Eating with hands is a common tradition in many countries in the Middle East and Asia. Although this tradition may seem unhygienic and primitive to new generations, it is a really good habit for your health. Using your hands to eat adds a tactile connection with your food as well as body, mind, and soul. Moreover, the practice of eating with hands has many health benefits. Given below are some surprising health benefits of eating with hands that will make you ditch forks and spoons.
1. Helps Prevent Type 2 Diabetes: A 2012 study published by the European Society of Endocrinology reports that people who wolf down their food are 2.5 times more likely to suffer from Type 2 diabetes than those who take their time. Eating with forks and spoons make eating easier and faster which has been linked to blood-sugar imbalances in the body — contributing to the development of type 2 diabetes. So you can reduce your risk by eating with your hands. When using your hands, you end up feeling full sooner and you eat less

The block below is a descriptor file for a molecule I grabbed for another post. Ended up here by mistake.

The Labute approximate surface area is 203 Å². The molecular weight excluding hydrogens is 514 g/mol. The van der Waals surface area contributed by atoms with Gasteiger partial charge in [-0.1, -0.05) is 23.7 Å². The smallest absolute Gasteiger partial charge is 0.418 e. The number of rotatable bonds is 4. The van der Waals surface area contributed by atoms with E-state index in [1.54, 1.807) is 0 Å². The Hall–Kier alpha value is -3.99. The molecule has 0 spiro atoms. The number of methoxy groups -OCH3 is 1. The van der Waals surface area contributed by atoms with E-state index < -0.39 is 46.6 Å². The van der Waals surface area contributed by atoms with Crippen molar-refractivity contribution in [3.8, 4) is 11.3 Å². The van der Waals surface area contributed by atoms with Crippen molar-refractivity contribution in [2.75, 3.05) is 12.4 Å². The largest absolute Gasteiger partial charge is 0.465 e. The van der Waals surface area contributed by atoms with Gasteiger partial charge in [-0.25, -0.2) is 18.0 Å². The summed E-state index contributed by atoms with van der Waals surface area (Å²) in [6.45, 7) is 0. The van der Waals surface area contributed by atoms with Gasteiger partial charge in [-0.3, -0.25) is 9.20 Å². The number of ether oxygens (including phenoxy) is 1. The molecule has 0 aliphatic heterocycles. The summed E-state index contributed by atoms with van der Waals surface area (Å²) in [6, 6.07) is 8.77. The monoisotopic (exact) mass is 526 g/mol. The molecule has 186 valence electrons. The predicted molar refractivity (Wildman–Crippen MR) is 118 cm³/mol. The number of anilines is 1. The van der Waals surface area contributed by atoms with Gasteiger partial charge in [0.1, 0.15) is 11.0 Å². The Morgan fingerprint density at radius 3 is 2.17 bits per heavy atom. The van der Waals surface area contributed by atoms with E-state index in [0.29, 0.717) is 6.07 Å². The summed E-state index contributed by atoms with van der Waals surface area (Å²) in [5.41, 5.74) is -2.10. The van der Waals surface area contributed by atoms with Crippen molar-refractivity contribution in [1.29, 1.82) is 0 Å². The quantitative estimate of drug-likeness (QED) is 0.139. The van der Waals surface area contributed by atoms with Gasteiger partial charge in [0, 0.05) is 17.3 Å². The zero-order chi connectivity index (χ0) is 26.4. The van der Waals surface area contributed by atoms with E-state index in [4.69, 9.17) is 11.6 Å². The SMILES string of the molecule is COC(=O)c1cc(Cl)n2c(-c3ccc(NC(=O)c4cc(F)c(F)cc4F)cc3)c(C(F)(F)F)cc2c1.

2. Improves Digestion: There is a kind of good bacteria, known as normal flora, present on the palms and fingers of your hands. The good bacteria protect you from many damaging microbes in the environment. When you eat with a spoon and fork, these bacteria do not reach your gut. When you eat with your hands, the flora from the fingers transfers to the mouth and is swallowed and travels to different body parts.
This promotes healthy digestion in the gut and prevents the buildup of harmful bacteria in the intestines. Plus, when you touch the food with your hands, a signal is sent to the mind for the release of digestive juices and enzymes. Depending on the type of food, the mind arranges for the metabolism to work accordingly, which is needed for better digestion.
3. Helps in Preventing Binge Eating: Binge eating is becoming a concern with more adults, but it can also occur in childhood. Binge eating seems to be related to the vicious cycle of restrictive dieting followed by a loss of control around food, and it contributes to further health problems.
A study published in the Journal of Consulting and Clinical Psychology showed that families who ate by hand were more in touch with eating concepts, such as eating only when hungry and paying attention to fullness cues. The study found that parents were able to help their 8 to 12-year-old overweight children cut down on binge eating episodes by training them to eat by hand.